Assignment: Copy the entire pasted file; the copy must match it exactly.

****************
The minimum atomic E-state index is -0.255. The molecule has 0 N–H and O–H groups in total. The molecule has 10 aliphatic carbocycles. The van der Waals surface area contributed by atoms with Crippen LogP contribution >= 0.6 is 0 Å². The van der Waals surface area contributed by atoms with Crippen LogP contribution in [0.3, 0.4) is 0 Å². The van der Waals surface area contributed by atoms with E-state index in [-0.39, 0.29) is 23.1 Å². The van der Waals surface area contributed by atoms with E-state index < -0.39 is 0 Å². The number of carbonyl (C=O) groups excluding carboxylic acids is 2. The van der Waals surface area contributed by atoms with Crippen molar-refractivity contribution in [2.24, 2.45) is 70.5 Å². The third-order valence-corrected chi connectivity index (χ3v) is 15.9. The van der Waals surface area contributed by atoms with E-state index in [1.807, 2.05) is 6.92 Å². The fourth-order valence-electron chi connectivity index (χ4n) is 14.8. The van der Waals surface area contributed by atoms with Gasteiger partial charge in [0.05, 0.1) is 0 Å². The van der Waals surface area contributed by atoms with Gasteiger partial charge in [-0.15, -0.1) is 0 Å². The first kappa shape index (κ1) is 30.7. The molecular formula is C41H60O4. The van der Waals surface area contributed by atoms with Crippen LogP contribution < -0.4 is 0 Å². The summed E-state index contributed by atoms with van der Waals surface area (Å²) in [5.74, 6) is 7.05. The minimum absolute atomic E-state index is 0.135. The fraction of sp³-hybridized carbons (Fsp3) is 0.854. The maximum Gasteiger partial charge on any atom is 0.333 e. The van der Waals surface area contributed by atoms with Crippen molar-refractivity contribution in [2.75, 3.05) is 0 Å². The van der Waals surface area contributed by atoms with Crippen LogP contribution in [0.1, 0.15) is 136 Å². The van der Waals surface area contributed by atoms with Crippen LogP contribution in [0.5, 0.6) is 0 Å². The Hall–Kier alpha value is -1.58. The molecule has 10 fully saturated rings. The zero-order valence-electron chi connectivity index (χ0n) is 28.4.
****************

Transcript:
The minimum atomic E-state index is -0.255. The molecule has 0 N–H and O–H groups in total. The molecule has 10 aliphatic carbocycles. The van der Waals surface area contributed by atoms with Crippen LogP contribution >= 0.6 is 0 Å². The van der Waals surface area contributed by atoms with Crippen LogP contribution in [0.3, 0.4) is 0 Å². The van der Waals surface area contributed by atoms with E-state index in [-0.39, 0.29) is 23.1 Å². The van der Waals surface area contributed by atoms with E-state index < -0.39 is 0 Å². The number of carbonyl (C=O) groups excluding carboxylic acids is 2. The van der Waals surface area contributed by atoms with Crippen molar-refractivity contribution in [2.24, 2.45) is 70.5 Å². The third-order valence-corrected chi connectivity index (χ3v) is 15.9. The van der Waals surface area contributed by atoms with E-state index in [1.807, 2.05) is 6.92 Å². The fourth-order valence-electron chi connectivity index (χ4n) is 14.8. The van der Waals surface area contributed by atoms with Gasteiger partial charge in [0.05, 0.1) is 0 Å². The van der Waals surface area contributed by atoms with Gasteiger partial charge in [-0.15, -0.1) is 0 Å². The first kappa shape index (κ1) is 30.7. The molecular formula is C41H60O4. The van der Waals surface area contributed by atoms with Crippen LogP contribution < -0.4 is 0 Å². The summed E-state index contributed by atoms with van der Waals surface area (Å²) in [5.74, 6) is 7.05. The minimum absolute atomic E-state index is 0.135. The fraction of sp³-hybridized carbons (Fsp3) is 0.854. The maximum Gasteiger partial charge on any atom is 0.333 e. The van der Waals surface area contributed by atoms with Crippen molar-refractivity contribution in [2.75, 3.05) is 0 Å². The van der Waals surface area contributed by atoms with Crippen LogP contribution in [0.1, 0.15) is 136 Å². The van der Waals surface area contributed by atoms with Crippen LogP contribution in [0.5, 0.6) is 0 Å². The Hall–Kier alpha value is -1.58. The molecule has 10 fully saturated rings. The zero-order valence-electron chi connectivity index (χ0n) is 28.4.